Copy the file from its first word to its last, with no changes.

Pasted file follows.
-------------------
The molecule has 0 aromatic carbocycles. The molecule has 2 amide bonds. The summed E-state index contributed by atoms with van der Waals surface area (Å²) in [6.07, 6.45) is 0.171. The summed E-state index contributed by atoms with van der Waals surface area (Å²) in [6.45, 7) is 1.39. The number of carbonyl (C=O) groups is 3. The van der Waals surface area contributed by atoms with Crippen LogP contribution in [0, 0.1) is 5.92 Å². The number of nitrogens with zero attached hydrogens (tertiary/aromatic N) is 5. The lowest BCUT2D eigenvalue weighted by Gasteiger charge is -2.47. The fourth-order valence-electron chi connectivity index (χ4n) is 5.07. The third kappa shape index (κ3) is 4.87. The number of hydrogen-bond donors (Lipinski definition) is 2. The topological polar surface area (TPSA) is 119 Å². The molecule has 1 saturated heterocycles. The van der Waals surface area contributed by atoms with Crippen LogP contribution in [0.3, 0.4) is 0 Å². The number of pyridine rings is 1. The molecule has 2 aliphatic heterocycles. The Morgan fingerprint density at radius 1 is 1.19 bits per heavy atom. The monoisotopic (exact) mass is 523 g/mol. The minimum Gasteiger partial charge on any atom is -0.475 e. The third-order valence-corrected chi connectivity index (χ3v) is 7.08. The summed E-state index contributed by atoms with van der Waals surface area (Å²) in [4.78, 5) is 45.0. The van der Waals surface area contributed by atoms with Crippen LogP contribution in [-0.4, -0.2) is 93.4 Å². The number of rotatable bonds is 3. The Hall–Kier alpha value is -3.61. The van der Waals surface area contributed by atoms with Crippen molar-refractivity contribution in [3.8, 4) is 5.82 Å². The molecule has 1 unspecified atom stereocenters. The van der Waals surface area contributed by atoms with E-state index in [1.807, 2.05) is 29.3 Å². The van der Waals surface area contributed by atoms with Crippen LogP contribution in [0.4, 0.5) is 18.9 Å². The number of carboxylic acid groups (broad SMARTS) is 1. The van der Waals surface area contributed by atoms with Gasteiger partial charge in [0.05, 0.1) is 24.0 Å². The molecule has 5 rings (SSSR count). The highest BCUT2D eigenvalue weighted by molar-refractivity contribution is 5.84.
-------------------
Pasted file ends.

The molecule has 0 aromatic carbocycles. The molecule has 2 amide bonds. The summed E-state index contributed by atoms with van der Waals surface area (Å²) in [6.07, 6.45) is 0.171. The summed E-state index contributed by atoms with van der Waals surface area (Å²) in [6.45, 7) is 1.39. The number of carbonyl (C=O) groups is 3. The van der Waals surface area contributed by atoms with Crippen LogP contribution in [0, 0.1) is 5.92 Å². The number of nitrogens with zero attached hydrogens (tertiary/aromatic N) is 5. The lowest BCUT2D eigenvalue weighted by Gasteiger charge is -2.47. The fourth-order valence-electron chi connectivity index (χ4n) is 5.07. The third kappa shape index (κ3) is 4.87. The number of hydrogen-bond donors (Lipinski definition) is 2. The topological polar surface area (TPSA) is 119 Å². The molecule has 1 saturated heterocycles. The van der Waals surface area contributed by atoms with Crippen LogP contribution in [0.3, 0.4) is 0 Å². The number of pyridine rings is 1. The molecule has 2 aliphatic heterocycles. The Morgan fingerprint density at radius 1 is 1.19 bits per heavy atom. The monoisotopic (exact) mass is 523 g/mol. The minimum Gasteiger partial charge on any atom is -0.475 e. The third-order valence-corrected chi connectivity index (χ3v) is 7.08. The summed E-state index contributed by atoms with van der Waals surface area (Å²) in [4.78, 5) is 45.0. The van der Waals surface area contributed by atoms with Crippen LogP contribution in [-0.4, -0.2) is 93.4 Å². The number of rotatable bonds is 3. The Hall–Kier alpha value is -3.61. The van der Waals surface area contributed by atoms with Crippen molar-refractivity contribution in [3.8, 4) is 5.82 Å². The molecule has 1 unspecified atom stereocenters. The van der Waals surface area contributed by atoms with E-state index in [1.807, 2.05) is 29.3 Å². The van der Waals surface area contributed by atoms with Crippen LogP contribution in [0.4, 0.5) is 18.9 Å². The number of carboxylic acid groups (broad SMARTS) is 1. The van der Waals surface area contributed by atoms with Gasteiger partial charge in [0.05, 0.1) is 24.0 Å². The molecule has 5 rings (SSSR count). The highest BCUT2D eigenvalue weighted by molar-refractivity contribution is 5.84.